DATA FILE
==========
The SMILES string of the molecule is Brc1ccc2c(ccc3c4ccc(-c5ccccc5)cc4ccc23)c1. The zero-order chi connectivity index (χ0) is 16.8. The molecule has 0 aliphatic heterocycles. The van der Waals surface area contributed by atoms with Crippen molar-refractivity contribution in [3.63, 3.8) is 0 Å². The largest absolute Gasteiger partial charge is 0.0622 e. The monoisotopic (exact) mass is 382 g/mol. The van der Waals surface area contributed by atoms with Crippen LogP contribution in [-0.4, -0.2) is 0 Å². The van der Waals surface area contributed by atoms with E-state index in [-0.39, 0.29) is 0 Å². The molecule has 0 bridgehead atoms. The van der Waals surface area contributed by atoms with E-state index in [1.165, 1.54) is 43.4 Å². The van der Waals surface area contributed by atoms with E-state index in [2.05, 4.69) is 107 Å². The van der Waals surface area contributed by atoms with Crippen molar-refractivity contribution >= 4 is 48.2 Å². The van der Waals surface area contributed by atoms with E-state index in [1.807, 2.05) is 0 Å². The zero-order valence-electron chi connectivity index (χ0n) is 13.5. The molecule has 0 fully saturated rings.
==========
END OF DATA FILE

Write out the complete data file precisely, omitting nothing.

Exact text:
The SMILES string of the molecule is Brc1ccc2c(ccc3c4ccc(-c5ccccc5)cc4ccc23)c1. The zero-order chi connectivity index (χ0) is 16.8. The molecule has 0 aliphatic heterocycles. The van der Waals surface area contributed by atoms with Crippen molar-refractivity contribution in [3.63, 3.8) is 0 Å². The largest absolute Gasteiger partial charge is 0.0622 e. The monoisotopic (exact) mass is 382 g/mol. The van der Waals surface area contributed by atoms with Crippen LogP contribution in [-0.4, -0.2) is 0 Å². The van der Waals surface area contributed by atoms with E-state index in [-0.39, 0.29) is 0 Å². The molecule has 0 bridgehead atoms. The van der Waals surface area contributed by atoms with E-state index in [1.165, 1.54) is 43.4 Å². The van der Waals surface area contributed by atoms with E-state index in [2.05, 4.69) is 107 Å². The van der Waals surface area contributed by atoms with Crippen molar-refractivity contribution >= 4 is 48.2 Å². The van der Waals surface area contributed by atoms with E-state index in [1.807, 2.05) is 0 Å². The zero-order valence-electron chi connectivity index (χ0n) is 13.5. The molecule has 0 fully saturated rings.